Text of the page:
Scotland has 129 MSPs and just 126 specialist palliative care doctors.

Dr Gillian Wright


Scotland has 129 MSPs and just 126 specialist palliative care doctors.

That’s an alarming statistic for MSP Liam McArthur to mull over as he prepares to bring a new assisted suicide Bill before Holyrood.

He believes there is enough support at Holyrood to pass his legislation.

But he does not recognise that the current law prohibiting medical killing safeguards everyone, that’s the message which will be delivered at Holyrood this week (THU JAN 18).

MSPs will hear from Dr Gillian Wright, spokesperson for Our Duty Of Care (ODOC), members of the medical community opposed to assisted suicide.

Palliative care doctors across Scotland look after terminally ill patients with great compassion and responded overwhelmingly in a survey in 2022 that they are opposed to assisted suicide, will not take part and many will leave their job if it is introduced.

Dr Wright, who previously worked in palliative care will tell MSPs there are more of them than palliative care specialists and she will add:

“Instead of allowing people to kill themselves we desperately need to invest our resources, creativity, ideas and funding not in helping people die but in helping them live until they die.

“Nobody wants to see anyone suffer at the end.

“We are all distressed by accounts of those in pain or who have other uncontrolled symptoms as they confront death.

“So the nation faces the profound question of how to respond.

“Do we allow patients to end their lives with medical help because we fail to provide the end of life care they need?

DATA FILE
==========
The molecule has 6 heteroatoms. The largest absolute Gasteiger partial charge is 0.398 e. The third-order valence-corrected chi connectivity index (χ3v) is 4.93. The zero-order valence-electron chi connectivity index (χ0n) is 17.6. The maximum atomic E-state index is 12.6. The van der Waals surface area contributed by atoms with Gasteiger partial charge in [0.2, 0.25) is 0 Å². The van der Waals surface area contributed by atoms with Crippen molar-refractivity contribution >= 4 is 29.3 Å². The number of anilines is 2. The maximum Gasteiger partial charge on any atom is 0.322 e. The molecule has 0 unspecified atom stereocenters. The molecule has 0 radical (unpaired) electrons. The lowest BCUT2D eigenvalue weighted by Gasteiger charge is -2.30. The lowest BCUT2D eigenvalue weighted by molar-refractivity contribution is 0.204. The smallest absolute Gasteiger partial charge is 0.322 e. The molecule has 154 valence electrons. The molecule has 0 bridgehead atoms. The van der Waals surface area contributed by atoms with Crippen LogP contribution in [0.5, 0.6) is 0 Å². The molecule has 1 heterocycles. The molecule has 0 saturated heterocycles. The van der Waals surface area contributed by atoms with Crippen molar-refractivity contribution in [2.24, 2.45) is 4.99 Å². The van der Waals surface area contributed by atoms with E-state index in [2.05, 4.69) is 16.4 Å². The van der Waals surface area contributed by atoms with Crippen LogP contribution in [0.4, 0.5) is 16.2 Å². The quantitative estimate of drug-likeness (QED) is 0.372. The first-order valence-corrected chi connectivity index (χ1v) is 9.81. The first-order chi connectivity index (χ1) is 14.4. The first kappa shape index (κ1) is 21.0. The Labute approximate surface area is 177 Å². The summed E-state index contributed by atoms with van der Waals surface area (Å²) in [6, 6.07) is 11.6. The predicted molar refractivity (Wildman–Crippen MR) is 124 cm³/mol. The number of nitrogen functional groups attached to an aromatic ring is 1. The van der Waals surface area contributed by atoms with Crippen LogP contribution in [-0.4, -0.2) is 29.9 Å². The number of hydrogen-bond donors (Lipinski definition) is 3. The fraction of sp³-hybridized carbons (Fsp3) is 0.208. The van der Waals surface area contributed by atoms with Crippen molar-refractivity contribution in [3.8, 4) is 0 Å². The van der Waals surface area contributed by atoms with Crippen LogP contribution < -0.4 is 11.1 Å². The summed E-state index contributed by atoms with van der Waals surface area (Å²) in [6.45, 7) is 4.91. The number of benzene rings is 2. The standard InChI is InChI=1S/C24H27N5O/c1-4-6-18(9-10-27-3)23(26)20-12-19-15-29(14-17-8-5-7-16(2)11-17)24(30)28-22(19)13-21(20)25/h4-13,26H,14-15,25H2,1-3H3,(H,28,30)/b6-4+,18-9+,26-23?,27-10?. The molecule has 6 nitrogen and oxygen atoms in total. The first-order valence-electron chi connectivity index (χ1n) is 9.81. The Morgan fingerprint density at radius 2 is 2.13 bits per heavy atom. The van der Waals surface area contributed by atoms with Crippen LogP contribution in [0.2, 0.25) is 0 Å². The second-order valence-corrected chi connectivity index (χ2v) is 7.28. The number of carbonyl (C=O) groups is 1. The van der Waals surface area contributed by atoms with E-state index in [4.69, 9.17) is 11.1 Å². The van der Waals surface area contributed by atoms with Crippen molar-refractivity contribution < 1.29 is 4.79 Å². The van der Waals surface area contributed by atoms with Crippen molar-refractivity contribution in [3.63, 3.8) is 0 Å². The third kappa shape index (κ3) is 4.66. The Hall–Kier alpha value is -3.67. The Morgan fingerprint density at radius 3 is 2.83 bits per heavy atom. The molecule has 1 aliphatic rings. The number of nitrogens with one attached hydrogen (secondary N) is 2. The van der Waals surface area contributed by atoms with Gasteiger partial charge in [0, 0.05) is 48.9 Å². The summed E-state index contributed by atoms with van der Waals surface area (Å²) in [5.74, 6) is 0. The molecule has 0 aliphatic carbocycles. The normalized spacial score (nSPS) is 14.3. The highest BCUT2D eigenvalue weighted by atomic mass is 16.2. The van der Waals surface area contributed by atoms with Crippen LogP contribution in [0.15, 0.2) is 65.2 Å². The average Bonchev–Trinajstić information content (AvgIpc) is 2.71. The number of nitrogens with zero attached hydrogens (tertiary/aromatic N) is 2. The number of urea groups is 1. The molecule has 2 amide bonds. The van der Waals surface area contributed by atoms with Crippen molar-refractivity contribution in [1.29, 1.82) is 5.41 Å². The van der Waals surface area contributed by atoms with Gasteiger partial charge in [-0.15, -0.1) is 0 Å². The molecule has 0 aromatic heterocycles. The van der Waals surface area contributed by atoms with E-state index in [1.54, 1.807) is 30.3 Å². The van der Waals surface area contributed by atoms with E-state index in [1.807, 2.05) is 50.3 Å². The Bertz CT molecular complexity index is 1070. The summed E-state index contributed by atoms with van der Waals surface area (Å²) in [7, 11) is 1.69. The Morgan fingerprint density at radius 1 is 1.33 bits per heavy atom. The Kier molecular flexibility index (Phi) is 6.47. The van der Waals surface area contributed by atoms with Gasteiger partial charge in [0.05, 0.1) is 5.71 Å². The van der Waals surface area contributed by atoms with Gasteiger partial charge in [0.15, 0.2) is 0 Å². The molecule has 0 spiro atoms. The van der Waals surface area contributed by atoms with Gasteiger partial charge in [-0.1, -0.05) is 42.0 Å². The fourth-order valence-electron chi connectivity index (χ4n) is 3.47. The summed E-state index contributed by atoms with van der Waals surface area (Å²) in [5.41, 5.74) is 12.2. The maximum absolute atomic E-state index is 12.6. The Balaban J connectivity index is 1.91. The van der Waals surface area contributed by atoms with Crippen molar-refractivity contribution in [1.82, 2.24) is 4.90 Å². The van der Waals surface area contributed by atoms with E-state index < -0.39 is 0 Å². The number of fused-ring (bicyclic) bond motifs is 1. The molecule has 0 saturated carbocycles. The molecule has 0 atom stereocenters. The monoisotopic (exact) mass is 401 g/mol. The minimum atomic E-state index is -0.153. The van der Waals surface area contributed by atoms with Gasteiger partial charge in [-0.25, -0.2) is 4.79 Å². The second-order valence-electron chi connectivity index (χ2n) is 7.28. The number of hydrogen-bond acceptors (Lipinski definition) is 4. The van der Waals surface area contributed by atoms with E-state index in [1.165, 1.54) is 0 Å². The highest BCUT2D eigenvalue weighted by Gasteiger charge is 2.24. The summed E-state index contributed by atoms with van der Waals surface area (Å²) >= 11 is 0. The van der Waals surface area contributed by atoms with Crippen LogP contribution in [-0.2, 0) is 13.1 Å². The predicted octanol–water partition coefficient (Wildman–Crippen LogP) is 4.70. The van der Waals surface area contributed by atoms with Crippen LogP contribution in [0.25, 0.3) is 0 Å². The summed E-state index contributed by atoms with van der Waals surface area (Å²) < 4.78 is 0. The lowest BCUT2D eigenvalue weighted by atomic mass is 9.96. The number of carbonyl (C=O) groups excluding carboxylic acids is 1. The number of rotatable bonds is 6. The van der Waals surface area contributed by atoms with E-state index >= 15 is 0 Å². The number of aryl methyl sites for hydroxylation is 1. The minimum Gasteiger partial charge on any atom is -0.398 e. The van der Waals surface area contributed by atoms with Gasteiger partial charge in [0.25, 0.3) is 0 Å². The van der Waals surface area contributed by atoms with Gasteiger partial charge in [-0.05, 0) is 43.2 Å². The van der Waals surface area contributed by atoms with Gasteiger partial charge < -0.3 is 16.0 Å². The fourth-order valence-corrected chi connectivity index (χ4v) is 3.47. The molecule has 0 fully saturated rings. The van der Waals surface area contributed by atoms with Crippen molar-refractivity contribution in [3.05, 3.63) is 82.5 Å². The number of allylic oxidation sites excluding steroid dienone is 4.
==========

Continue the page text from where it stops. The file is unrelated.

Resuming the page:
“Scottish palliative care teams work with GPs and district nurses looking after the terminally ill. Macmillan and specialist nurses are skilled in helping with difficult pain, emotional and psychological support.

“But there are huge gaps in service provision and access to high quality 24/7 palliative care is sadly inadequate for most.

“Palliative care doctors are needed daily, in and out of hours to meet the demanding needs of patients in their care and their families.”

Dr Wright will add:

“We need a sea change in how our dying are looked after instead of assisted suicide.

“We need a major financial commitment to fund Macmillian nurses, occupational therapists, physiotherapists and the teams who support them – the receptionists, gardeners, even art therapists.

“Scotland has two palliative care psychologists – just two! So for those who have great anxiety or distress towards the end of life who might consider suicide,  there needs more investment in psychological support.

“We need a different model of general practice to allow GPs to spend more time with patients in the final year of their lives.

“We need district nurses to have more time, not just a few inadequate and snatched minutes with those who are frail and elderly.

“There isn’t enough palliative care to go round but instead of responding by correcting this deficit of care we find MSPs offering the option of letting folk kill themselves.

“Our nation’s palliative care provision depends on good will, voluntary donations and community fundraising.

“Most hospices have a third of their budgets met by the NHS which depends heavily on their services on a daily basis. Hospice  budgets have been reduced by recent Government pay awards to the NHS and calls for help at the end of 2023 were met with silence from Holyrood.”

She will continue:

“As for assisted suicide, it’s not as straightforward as its protagonists would have you believe.

 “Such a law would change the focus of palliative care for an already stretched workforce.

“What do doctors do if a patient has fits – administer a lethal injection or resuscitate the patient?

“What if the patient doesn’t die?

“As for safeguards, Canada has eroded them within SIX years. They brought in a law for the terminally ill, now extended to those with chronic physical illness and are now planning to extend it to chronic mental illness.

“Where is the line drawn? If someone is suffering and wants to die, why limit the law to those at the end of life? Instead let’s care well for those who are suffering and in distress.

“How will Scotland respond in 2024?

“Let’s say no to helping people to take their own lives. Instead, let’s astonish the world by leading the way in the call for excellent 24/7 palliative care.”